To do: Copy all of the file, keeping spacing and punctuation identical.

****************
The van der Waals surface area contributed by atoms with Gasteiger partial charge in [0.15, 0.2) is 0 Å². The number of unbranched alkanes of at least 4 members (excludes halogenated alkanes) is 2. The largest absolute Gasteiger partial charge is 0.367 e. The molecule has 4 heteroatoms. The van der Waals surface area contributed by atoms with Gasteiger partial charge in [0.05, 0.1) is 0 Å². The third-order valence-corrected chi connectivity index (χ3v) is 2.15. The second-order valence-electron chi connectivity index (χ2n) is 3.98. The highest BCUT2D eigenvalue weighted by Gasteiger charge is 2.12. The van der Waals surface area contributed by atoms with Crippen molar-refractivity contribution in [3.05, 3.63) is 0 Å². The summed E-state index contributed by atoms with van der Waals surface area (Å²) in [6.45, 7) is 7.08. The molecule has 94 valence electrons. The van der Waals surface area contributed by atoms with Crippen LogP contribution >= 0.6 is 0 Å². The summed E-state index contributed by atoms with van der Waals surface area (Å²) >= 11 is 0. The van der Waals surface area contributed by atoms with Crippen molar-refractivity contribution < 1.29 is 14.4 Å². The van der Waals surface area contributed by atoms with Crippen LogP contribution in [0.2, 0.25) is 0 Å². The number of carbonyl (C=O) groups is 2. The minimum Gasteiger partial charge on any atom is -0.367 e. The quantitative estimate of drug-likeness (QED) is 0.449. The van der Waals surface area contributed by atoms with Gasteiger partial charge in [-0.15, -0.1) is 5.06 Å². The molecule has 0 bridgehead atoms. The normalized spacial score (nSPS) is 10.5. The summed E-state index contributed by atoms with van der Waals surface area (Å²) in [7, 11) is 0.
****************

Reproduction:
The van der Waals surface area contributed by atoms with Gasteiger partial charge in [0.15, 0.2) is 0 Å². The number of unbranched alkanes of at least 4 members (excludes halogenated alkanes) is 2. The largest absolute Gasteiger partial charge is 0.367 e. The molecule has 4 heteroatoms. The van der Waals surface area contributed by atoms with Gasteiger partial charge in [0.05, 0.1) is 0 Å². The third-order valence-corrected chi connectivity index (χ3v) is 2.15. The second-order valence-electron chi connectivity index (χ2n) is 3.98. The highest BCUT2D eigenvalue weighted by Gasteiger charge is 2.12. The van der Waals surface area contributed by atoms with Crippen molar-refractivity contribution in [3.05, 3.63) is 0 Å². The summed E-state index contributed by atoms with van der Waals surface area (Å²) in [6.45, 7) is 7.08. The molecule has 94 valence electrons. The van der Waals surface area contributed by atoms with Crippen LogP contribution >= 0.6 is 0 Å². The summed E-state index contributed by atoms with van der Waals surface area (Å²) >= 11 is 0. The van der Waals surface area contributed by atoms with Crippen molar-refractivity contribution < 1.29 is 14.4 Å². The van der Waals surface area contributed by atoms with Crippen LogP contribution in [0.2, 0.25) is 0 Å². The number of carbonyl (C=O) groups is 2. The minimum Gasteiger partial charge on any atom is -0.367 e. The quantitative estimate of drug-likeness (QED) is 0.449. The van der Waals surface area contributed by atoms with Gasteiger partial charge in [-0.15, -0.1) is 5.06 Å². The molecule has 0 bridgehead atoms. The normalized spacial score (nSPS) is 10.5. The summed E-state index contributed by atoms with van der Waals surface area (Å²) in [7, 11) is 0.